Elizabeth Prentiss, 1869
How dreadfully old I am getting! Sixteen! Well, I don’t see as I can help it. There it is in the big Bible in Father’s own hand:
“Katherine, born Jan.15, 1815.“
And with this first entry into her journal we are ushered into Katherine’s world. Her life story unfolds before us in the words recorded in her journal. Starting on her 16th birthday, she continues to keep a journal through the waning days of her life.
I fell in love with the heroine of this book, Katy. Her forthrightness in describing her own weaknesses and internal struggles is a refreshing contrast to people who always want to present themselves in the best possible light. I love reading the diary of someone who is so like me!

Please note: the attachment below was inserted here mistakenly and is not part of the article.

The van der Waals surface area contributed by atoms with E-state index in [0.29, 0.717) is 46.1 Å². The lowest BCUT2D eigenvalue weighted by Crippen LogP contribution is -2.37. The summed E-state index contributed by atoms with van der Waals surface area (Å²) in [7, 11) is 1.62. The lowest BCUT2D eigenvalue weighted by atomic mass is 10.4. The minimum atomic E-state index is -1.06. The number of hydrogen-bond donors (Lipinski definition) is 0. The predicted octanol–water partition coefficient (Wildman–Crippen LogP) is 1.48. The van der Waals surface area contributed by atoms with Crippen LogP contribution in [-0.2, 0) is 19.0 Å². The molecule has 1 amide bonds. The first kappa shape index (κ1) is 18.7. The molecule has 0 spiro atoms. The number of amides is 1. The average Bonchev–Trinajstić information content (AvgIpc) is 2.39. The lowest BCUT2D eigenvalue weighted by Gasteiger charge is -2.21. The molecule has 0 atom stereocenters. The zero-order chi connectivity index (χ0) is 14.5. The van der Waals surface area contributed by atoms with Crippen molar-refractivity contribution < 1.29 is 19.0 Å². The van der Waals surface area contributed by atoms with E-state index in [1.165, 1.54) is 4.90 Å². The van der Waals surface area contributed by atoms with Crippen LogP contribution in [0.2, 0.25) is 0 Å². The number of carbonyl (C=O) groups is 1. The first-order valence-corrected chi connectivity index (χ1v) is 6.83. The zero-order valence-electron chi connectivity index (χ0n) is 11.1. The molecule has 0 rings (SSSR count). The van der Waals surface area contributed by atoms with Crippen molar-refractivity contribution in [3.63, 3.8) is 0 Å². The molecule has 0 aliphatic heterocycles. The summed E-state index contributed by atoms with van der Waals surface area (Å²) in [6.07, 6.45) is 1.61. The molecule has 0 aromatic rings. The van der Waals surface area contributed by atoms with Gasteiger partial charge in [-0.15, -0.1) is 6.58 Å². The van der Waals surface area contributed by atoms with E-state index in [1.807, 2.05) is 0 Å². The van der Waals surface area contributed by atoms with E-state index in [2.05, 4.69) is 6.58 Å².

As we read her words we are privy to her relationships with her friends and family, her romantic entanglements, her shining successes, and her deepest failures. We see how she gradually learns to serve others and become a better friend, wife, and mother. However, Katy is so honest that along the way she is faithful to record her struggles and shortcomings as well. We can readily identify with both her joys and sorrows. And all through the book we are witness to her budding relationship with God and how it blossoms over the years. Rather than focusing on a particular time of life, this book shows the growth of Christian character over the lifetime of one woman.
The author of this book was both a pastor’s daughter and a pastor’s wife. Without revealing any more of the story, I will say that it is semi-autobiographical. I highly recommend Stepping Heavenward. It is an easy, enjoyable read. More importantly, it is a source of encouragement to Christian women who want to continue to step heavenward.